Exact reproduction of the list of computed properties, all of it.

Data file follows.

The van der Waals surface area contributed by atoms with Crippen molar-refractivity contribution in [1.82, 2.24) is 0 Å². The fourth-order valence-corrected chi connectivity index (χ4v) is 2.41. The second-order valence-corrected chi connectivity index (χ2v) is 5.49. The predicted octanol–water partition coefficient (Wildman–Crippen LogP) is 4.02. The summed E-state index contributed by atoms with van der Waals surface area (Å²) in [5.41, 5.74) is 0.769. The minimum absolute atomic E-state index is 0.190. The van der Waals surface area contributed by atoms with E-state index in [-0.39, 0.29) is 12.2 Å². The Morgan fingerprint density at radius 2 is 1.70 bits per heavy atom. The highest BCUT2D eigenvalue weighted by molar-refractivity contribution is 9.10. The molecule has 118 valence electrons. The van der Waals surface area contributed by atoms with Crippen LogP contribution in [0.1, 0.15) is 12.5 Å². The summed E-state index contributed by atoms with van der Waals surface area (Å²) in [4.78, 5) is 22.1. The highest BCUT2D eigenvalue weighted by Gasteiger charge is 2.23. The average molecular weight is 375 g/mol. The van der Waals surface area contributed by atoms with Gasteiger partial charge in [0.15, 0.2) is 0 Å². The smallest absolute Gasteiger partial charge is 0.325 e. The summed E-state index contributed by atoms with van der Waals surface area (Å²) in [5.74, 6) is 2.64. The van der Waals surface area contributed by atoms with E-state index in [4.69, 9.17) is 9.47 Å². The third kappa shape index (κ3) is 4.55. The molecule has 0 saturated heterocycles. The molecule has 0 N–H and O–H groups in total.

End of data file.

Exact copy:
The van der Waals surface area contributed by atoms with Crippen molar-refractivity contribution in [1.82, 2.24) is 0 Å². The fourth-order valence-corrected chi connectivity index (χ4v) is 2.41. The second-order valence-corrected chi connectivity index (χ2v) is 5.49. The predicted octanol–water partition coefficient (Wildman–Crippen LogP) is 4.02. The summed E-state index contributed by atoms with van der Waals surface area (Å²) in [5.41, 5.74) is 0.769. The minimum absolute atomic E-state index is 0.190. The van der Waals surface area contributed by atoms with E-state index in [-0.39, 0.29) is 12.2 Å². The Morgan fingerprint density at radius 2 is 1.70 bits per heavy atom. The highest BCUT2D eigenvalue weighted by molar-refractivity contribution is 9.10. The molecule has 118 valence electrons. The van der Waals surface area contributed by atoms with Crippen LogP contribution in [0.1, 0.15) is 12.5 Å². The summed E-state index contributed by atoms with van der Waals surface area (Å²) in [4.78, 5) is 22.1. The highest BCUT2D eigenvalue weighted by Gasteiger charge is 2.23. The average molecular weight is 375 g/mol. The van der Waals surface area contributed by atoms with Gasteiger partial charge in [0.15, 0.2) is 0 Å². The smallest absolute Gasteiger partial charge is 0.325 e. The summed E-state index contributed by atoms with van der Waals surface area (Å²) in [5.74, 6) is 2.64. The van der Waals surface area contributed by atoms with E-state index in [4.69, 9.17) is 9.47 Å². The third kappa shape index (κ3) is 4.55. The molecule has 0 saturated heterocycles. The molecule has 0 N–H and O–H groups in total.